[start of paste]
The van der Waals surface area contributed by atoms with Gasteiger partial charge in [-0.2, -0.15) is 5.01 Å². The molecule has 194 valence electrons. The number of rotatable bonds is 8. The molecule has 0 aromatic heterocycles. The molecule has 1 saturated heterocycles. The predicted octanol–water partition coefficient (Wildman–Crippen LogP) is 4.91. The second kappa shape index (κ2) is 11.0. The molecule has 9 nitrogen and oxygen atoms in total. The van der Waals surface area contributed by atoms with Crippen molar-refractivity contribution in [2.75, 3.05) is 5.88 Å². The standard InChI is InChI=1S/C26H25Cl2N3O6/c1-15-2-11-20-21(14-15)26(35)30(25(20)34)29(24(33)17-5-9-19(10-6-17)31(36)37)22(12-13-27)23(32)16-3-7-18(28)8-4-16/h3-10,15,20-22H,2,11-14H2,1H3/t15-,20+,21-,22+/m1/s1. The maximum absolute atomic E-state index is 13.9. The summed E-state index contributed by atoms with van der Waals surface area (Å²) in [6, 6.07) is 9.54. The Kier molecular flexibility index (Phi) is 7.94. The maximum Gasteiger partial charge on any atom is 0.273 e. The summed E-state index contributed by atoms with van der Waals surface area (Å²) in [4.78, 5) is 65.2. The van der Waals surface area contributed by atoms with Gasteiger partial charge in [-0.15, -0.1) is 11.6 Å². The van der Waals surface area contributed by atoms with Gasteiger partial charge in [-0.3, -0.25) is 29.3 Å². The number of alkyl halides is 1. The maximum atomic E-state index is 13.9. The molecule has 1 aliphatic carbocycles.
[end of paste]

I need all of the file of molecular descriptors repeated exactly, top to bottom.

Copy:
The van der Waals surface area contributed by atoms with Gasteiger partial charge in [-0.2, -0.15) is 5.01 Å². The molecule has 194 valence electrons. The number of rotatable bonds is 8. The molecule has 0 aromatic heterocycles. The molecule has 1 saturated heterocycles. The predicted octanol–water partition coefficient (Wildman–Crippen LogP) is 4.91. The second kappa shape index (κ2) is 11.0. The molecule has 9 nitrogen and oxygen atoms in total. The van der Waals surface area contributed by atoms with Crippen molar-refractivity contribution in [2.75, 3.05) is 5.88 Å². The standard InChI is InChI=1S/C26H25Cl2N3O6/c1-15-2-11-20-21(14-15)26(35)30(25(20)34)29(24(33)17-5-9-19(10-6-17)31(36)37)22(12-13-27)23(32)16-3-7-18(28)8-4-16/h3-10,15,20-22H,2,11-14H2,1H3/t15-,20+,21-,22+/m1/s1. The maximum absolute atomic E-state index is 13.9. The summed E-state index contributed by atoms with van der Waals surface area (Å²) in [6, 6.07) is 9.54. The Kier molecular flexibility index (Phi) is 7.94. The maximum Gasteiger partial charge on any atom is 0.273 e. The summed E-state index contributed by atoms with van der Waals surface area (Å²) in [4.78, 5) is 65.2. The van der Waals surface area contributed by atoms with Gasteiger partial charge in [-0.15, -0.1) is 11.6 Å². The van der Waals surface area contributed by atoms with Gasteiger partial charge in [-0.3, -0.25) is 29.3 Å². The number of alkyl halides is 1. The maximum atomic E-state index is 13.9. The molecule has 1 aliphatic carbocycles.